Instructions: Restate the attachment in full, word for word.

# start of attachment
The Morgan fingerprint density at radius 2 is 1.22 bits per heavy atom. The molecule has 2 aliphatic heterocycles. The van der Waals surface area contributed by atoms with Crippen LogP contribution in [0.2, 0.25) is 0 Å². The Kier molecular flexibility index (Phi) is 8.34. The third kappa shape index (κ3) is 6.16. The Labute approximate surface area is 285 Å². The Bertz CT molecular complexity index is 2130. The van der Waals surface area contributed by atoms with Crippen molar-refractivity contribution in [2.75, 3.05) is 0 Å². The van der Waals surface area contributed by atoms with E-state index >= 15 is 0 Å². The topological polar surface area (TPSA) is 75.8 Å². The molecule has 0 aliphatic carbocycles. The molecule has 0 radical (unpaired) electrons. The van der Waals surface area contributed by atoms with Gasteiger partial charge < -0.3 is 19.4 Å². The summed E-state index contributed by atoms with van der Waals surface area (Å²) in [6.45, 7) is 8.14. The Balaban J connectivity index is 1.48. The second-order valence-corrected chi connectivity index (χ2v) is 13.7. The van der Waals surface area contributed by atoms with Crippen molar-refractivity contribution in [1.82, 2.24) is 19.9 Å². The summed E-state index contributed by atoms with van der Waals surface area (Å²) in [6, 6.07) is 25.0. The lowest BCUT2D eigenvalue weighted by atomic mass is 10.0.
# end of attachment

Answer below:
The Morgan fingerprint density at radius 2 is 1.22 bits per heavy atom. The molecule has 2 aliphatic heterocycles. The van der Waals surface area contributed by atoms with Crippen LogP contribution in [0.2, 0.25) is 0 Å². The Kier molecular flexibility index (Phi) is 8.34. The third kappa shape index (κ3) is 6.16. The Labute approximate surface area is 285 Å². The Bertz CT molecular complexity index is 2130. The van der Waals surface area contributed by atoms with Crippen molar-refractivity contribution in [2.75, 3.05) is 0 Å². The van der Waals surface area contributed by atoms with E-state index >= 15 is 0 Å². The topological polar surface area (TPSA) is 75.8 Å². The molecule has 0 aliphatic carbocycles. The molecule has 0 radical (unpaired) electrons. The van der Waals surface area contributed by atoms with Gasteiger partial charge < -0.3 is 19.4 Å². The summed E-state index contributed by atoms with van der Waals surface area (Å²) in [6.45, 7) is 8.14. The Balaban J connectivity index is 1.48. The second-order valence-corrected chi connectivity index (χ2v) is 13.7. The van der Waals surface area contributed by atoms with Crippen molar-refractivity contribution in [1.82, 2.24) is 19.9 Å². The summed E-state index contributed by atoms with van der Waals surface area (Å²) in [6, 6.07) is 25.0. The lowest BCUT2D eigenvalue weighted by atomic mass is 10.0.